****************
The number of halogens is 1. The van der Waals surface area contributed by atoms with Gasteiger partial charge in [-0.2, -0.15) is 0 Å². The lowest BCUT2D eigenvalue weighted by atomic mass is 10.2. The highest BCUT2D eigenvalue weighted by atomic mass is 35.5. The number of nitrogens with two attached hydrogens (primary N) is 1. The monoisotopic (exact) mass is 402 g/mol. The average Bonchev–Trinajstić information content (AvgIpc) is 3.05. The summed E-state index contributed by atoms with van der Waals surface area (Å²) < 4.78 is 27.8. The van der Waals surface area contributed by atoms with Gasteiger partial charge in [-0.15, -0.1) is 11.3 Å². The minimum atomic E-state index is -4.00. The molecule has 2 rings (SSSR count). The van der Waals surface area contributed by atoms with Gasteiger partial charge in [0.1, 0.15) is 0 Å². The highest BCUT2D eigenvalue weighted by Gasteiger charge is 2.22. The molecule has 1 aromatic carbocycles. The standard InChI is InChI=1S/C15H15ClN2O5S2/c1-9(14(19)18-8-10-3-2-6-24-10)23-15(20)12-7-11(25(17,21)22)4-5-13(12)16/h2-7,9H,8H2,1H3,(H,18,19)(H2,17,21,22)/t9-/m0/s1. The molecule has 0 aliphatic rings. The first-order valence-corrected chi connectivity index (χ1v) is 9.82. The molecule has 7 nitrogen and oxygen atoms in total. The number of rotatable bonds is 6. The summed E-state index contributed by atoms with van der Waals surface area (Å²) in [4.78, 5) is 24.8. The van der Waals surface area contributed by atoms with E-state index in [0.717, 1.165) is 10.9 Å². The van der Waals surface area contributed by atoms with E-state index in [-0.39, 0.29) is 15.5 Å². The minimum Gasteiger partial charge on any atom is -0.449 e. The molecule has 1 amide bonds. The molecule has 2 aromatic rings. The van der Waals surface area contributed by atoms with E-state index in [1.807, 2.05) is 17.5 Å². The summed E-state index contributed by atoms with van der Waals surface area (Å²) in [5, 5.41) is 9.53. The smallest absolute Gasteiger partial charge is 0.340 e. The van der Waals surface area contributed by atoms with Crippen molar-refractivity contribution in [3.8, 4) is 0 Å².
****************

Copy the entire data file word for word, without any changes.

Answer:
The number of halogens is 1. The van der Waals surface area contributed by atoms with Gasteiger partial charge in [-0.2, -0.15) is 0 Å². The lowest BCUT2D eigenvalue weighted by atomic mass is 10.2. The highest BCUT2D eigenvalue weighted by atomic mass is 35.5. The number of nitrogens with two attached hydrogens (primary N) is 1. The monoisotopic (exact) mass is 402 g/mol. The average Bonchev–Trinajstić information content (AvgIpc) is 3.05. The summed E-state index contributed by atoms with van der Waals surface area (Å²) < 4.78 is 27.8. The van der Waals surface area contributed by atoms with Gasteiger partial charge in [-0.15, -0.1) is 11.3 Å². The minimum atomic E-state index is -4.00. The molecule has 2 rings (SSSR count). The van der Waals surface area contributed by atoms with Gasteiger partial charge in [0.1, 0.15) is 0 Å². The highest BCUT2D eigenvalue weighted by Gasteiger charge is 2.22. The molecule has 1 aromatic carbocycles. The standard InChI is InChI=1S/C15H15ClN2O5S2/c1-9(14(19)18-8-10-3-2-6-24-10)23-15(20)12-7-11(25(17,21)22)4-5-13(12)16/h2-7,9H,8H2,1H3,(H,18,19)(H2,17,21,22)/t9-/m0/s1. The molecule has 0 aliphatic rings. The first-order valence-corrected chi connectivity index (χ1v) is 9.82. The molecule has 7 nitrogen and oxygen atoms in total. The number of rotatable bonds is 6. The summed E-state index contributed by atoms with van der Waals surface area (Å²) in [4.78, 5) is 24.8. The van der Waals surface area contributed by atoms with E-state index in [0.717, 1.165) is 10.9 Å². The van der Waals surface area contributed by atoms with E-state index in [-0.39, 0.29) is 15.5 Å². The minimum Gasteiger partial charge on any atom is -0.449 e. The molecule has 1 amide bonds. The molecule has 2 aromatic rings. The van der Waals surface area contributed by atoms with E-state index in [1.807, 2.05) is 17.5 Å². The summed E-state index contributed by atoms with van der Waals surface area (Å²) in [5, 5.41) is 9.53. The smallest absolute Gasteiger partial charge is 0.340 e. The van der Waals surface area contributed by atoms with Crippen molar-refractivity contribution in [3.8, 4) is 0 Å².